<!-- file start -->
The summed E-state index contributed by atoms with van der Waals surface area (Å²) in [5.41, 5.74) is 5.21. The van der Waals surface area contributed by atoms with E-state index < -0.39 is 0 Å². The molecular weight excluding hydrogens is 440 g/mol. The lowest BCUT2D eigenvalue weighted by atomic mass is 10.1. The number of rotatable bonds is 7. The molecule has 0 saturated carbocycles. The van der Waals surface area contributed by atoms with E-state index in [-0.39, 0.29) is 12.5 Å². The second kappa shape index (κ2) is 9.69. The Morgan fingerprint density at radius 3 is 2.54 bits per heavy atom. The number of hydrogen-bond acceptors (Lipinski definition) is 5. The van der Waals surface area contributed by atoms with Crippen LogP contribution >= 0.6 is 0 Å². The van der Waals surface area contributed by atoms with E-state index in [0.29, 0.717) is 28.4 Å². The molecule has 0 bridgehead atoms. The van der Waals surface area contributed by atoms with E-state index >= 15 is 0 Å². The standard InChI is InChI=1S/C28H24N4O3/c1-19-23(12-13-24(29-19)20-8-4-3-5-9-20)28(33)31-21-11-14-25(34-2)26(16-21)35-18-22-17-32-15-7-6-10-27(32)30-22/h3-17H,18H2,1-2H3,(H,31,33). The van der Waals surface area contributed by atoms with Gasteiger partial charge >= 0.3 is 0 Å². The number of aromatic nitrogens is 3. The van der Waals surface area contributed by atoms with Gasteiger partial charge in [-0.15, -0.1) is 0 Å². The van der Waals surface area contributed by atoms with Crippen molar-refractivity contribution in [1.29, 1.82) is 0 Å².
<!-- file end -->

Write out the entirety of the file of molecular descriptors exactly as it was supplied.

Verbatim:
The summed E-state index contributed by atoms with van der Waals surface area (Å²) in [5.41, 5.74) is 5.21. The van der Waals surface area contributed by atoms with E-state index < -0.39 is 0 Å². The molecular weight excluding hydrogens is 440 g/mol. The lowest BCUT2D eigenvalue weighted by atomic mass is 10.1. The number of rotatable bonds is 7. The molecule has 0 saturated carbocycles. The van der Waals surface area contributed by atoms with E-state index in [-0.39, 0.29) is 12.5 Å². The second kappa shape index (κ2) is 9.69. The Morgan fingerprint density at radius 3 is 2.54 bits per heavy atom. The number of hydrogen-bond acceptors (Lipinski definition) is 5. The van der Waals surface area contributed by atoms with Crippen LogP contribution >= 0.6 is 0 Å². The van der Waals surface area contributed by atoms with E-state index in [0.29, 0.717) is 28.4 Å². The molecule has 0 bridgehead atoms. The van der Waals surface area contributed by atoms with E-state index >= 15 is 0 Å². The standard InChI is InChI=1S/C28H24N4O3/c1-19-23(12-13-24(29-19)20-8-4-3-5-9-20)28(33)31-21-11-14-25(34-2)26(16-21)35-18-22-17-32-15-7-6-10-27(32)30-22/h3-17H,18H2,1-2H3,(H,31,33). The van der Waals surface area contributed by atoms with Gasteiger partial charge >= 0.3 is 0 Å². The number of aromatic nitrogens is 3. The van der Waals surface area contributed by atoms with Gasteiger partial charge in [-0.15, -0.1) is 0 Å². The van der Waals surface area contributed by atoms with Crippen molar-refractivity contribution in [1.29, 1.82) is 0 Å².